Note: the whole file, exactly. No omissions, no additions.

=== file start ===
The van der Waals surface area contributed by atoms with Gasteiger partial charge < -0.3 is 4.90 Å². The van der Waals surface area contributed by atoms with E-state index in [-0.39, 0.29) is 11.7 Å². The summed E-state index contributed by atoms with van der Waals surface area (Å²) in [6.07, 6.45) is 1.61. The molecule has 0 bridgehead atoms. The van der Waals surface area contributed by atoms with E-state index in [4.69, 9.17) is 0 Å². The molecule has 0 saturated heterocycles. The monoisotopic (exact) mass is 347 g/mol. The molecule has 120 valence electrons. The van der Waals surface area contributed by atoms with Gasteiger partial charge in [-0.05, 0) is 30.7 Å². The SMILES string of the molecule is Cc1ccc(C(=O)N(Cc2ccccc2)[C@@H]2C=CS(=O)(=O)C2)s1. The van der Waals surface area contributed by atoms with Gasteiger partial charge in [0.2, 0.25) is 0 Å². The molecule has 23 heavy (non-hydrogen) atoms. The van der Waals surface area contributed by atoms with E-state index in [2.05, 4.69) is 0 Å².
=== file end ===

The van der Waals surface area contributed by atoms with Gasteiger partial charge < -0.3 is 4.90 Å². The van der Waals surface area contributed by atoms with E-state index in [-0.39, 0.29) is 11.7 Å². The summed E-state index contributed by atoms with van der Waals surface area (Å²) in [6.07, 6.45) is 1.61. The molecule has 0 bridgehead atoms. The van der Waals surface area contributed by atoms with E-state index in [4.69, 9.17) is 0 Å². The molecule has 0 saturated heterocycles. The monoisotopic (exact) mass is 347 g/mol. The molecule has 120 valence electrons. The van der Waals surface area contributed by atoms with Gasteiger partial charge in [-0.05, 0) is 30.7 Å². The SMILES string of the molecule is Cc1ccc(C(=O)N(Cc2ccccc2)[C@@H]2C=CS(=O)(=O)C2)s1. The van der Waals surface area contributed by atoms with Gasteiger partial charge in [0.2, 0.25) is 0 Å². The molecule has 23 heavy (non-hydrogen) atoms. The van der Waals surface area contributed by atoms with E-state index in [2.05, 4.69) is 0 Å².